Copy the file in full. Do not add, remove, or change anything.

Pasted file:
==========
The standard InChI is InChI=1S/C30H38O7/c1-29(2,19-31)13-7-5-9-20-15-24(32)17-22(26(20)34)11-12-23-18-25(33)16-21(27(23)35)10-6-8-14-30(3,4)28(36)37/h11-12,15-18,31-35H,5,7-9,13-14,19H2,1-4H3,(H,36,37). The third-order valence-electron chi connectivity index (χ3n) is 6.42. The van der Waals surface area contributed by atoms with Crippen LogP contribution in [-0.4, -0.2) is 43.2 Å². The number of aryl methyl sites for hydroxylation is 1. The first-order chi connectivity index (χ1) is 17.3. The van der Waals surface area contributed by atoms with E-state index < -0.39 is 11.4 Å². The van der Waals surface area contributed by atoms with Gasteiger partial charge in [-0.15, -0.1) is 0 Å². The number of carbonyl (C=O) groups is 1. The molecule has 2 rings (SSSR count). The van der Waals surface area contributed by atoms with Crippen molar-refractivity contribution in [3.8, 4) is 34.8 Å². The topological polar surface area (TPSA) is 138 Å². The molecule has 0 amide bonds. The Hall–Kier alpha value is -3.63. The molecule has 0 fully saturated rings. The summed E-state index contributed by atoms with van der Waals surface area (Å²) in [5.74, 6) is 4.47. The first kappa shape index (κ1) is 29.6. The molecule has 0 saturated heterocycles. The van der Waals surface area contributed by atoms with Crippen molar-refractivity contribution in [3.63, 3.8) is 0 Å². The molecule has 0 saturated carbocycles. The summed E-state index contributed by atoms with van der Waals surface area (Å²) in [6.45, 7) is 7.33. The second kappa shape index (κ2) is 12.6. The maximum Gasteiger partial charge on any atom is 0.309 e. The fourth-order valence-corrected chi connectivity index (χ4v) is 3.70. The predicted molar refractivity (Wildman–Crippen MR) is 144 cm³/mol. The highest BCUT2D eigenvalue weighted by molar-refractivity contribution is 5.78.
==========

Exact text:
The standard InChI is InChI=1S/C30H38O7/c1-29(2,19-31)13-7-5-9-20-15-24(32)17-22(26(20)34)11-12-23-18-25(33)16-21(27(23)35)10-6-8-14-30(3,4)28(36)37/h11-12,15-18,31-35H,5,7-9,13-14,19H2,1-4H3,(H,36,37). The third-order valence-electron chi connectivity index (χ3n) is 6.42. The van der Waals surface area contributed by atoms with Crippen LogP contribution in [-0.4, -0.2) is 43.2 Å². The number of aryl methyl sites for hydroxylation is 1. The first-order chi connectivity index (χ1) is 17.3. The van der Waals surface area contributed by atoms with E-state index < -0.39 is 11.4 Å². The van der Waals surface area contributed by atoms with Gasteiger partial charge in [-0.15, -0.1) is 0 Å². The number of carbonyl (C=O) groups is 1. The molecule has 2 rings (SSSR count). The van der Waals surface area contributed by atoms with Crippen molar-refractivity contribution in [3.8, 4) is 34.8 Å². The topological polar surface area (TPSA) is 138 Å². The molecule has 0 amide bonds. The Hall–Kier alpha value is -3.63. The molecule has 0 fully saturated rings. The summed E-state index contributed by atoms with van der Waals surface area (Å²) in [5.74, 6) is 4.47. The first kappa shape index (κ1) is 29.6. The molecule has 0 saturated heterocycles. The van der Waals surface area contributed by atoms with Crippen molar-refractivity contribution in [3.63, 3.8) is 0 Å². The molecule has 0 saturated carbocycles. The summed E-state index contributed by atoms with van der Waals surface area (Å²) in [6.45, 7) is 7.33. The second kappa shape index (κ2) is 12.6. The maximum Gasteiger partial charge on any atom is 0.309 e. The fourth-order valence-corrected chi connectivity index (χ4v) is 3.70. The predicted molar refractivity (Wildman–Crippen MR) is 144 cm³/mol. The highest BCUT2D eigenvalue weighted by molar-refractivity contribution is 5.78.